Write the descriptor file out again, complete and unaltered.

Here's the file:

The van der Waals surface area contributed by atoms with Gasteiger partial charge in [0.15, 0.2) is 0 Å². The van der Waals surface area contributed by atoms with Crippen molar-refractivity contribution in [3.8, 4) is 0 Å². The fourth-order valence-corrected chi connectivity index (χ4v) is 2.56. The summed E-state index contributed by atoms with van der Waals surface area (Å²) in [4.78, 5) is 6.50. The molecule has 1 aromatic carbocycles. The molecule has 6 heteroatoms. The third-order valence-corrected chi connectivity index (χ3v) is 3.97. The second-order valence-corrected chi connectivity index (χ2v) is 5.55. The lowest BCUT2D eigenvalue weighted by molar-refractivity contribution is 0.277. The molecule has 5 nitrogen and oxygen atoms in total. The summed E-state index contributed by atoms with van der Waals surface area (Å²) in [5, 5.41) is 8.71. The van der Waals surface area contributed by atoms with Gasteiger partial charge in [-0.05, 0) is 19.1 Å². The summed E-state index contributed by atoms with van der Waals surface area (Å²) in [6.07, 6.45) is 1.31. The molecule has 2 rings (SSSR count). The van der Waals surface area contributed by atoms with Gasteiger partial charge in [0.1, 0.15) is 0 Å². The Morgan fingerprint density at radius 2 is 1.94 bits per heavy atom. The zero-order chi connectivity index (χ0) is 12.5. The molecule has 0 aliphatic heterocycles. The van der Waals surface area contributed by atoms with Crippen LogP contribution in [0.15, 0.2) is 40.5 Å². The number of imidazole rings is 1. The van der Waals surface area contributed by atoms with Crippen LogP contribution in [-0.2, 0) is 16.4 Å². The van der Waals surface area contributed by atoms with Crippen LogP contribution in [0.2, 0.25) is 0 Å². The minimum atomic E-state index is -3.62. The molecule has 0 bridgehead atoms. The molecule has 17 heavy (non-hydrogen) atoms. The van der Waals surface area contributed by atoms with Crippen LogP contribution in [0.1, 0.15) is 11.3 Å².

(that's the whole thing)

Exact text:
The van der Waals surface area contributed by atoms with Gasteiger partial charge in [0.15, 0.2) is 0 Å². The van der Waals surface area contributed by atoms with Crippen molar-refractivity contribution in [3.8, 4) is 0 Å². The fourth-order valence-corrected chi connectivity index (χ4v) is 2.56. The summed E-state index contributed by atoms with van der Waals surface area (Å²) in [4.78, 5) is 6.50. The molecule has 1 aromatic carbocycles. The molecule has 6 heteroatoms. The third-order valence-corrected chi connectivity index (χ3v) is 3.97. The second-order valence-corrected chi connectivity index (χ2v) is 5.55. The lowest BCUT2D eigenvalue weighted by molar-refractivity contribution is 0.277. The molecule has 5 nitrogen and oxygen atoms in total. The summed E-state index contributed by atoms with van der Waals surface area (Å²) in [5, 5.41) is 8.71. The van der Waals surface area contributed by atoms with Gasteiger partial charge in [-0.05, 0) is 19.1 Å². The summed E-state index contributed by atoms with van der Waals surface area (Å²) in [6.07, 6.45) is 1.31. The molecule has 2 rings (SSSR count). The van der Waals surface area contributed by atoms with Gasteiger partial charge in [0.1, 0.15) is 0 Å². The Morgan fingerprint density at radius 2 is 1.94 bits per heavy atom. The zero-order chi connectivity index (χ0) is 12.5. The molecule has 0 aliphatic heterocycles. The van der Waals surface area contributed by atoms with Crippen LogP contribution in [0.15, 0.2) is 40.5 Å². The number of imidazole rings is 1. The van der Waals surface area contributed by atoms with Crippen LogP contribution in [-0.2, 0) is 16.4 Å². The van der Waals surface area contributed by atoms with Crippen LogP contribution in [0.2, 0.25) is 0 Å². The minimum atomic E-state index is -3.62. The molecule has 0 bridgehead atoms. The molecule has 17 heavy (non-hydrogen) atoms. The van der Waals surface area contributed by atoms with Crippen LogP contribution in [0.1, 0.15) is 11.3 Å².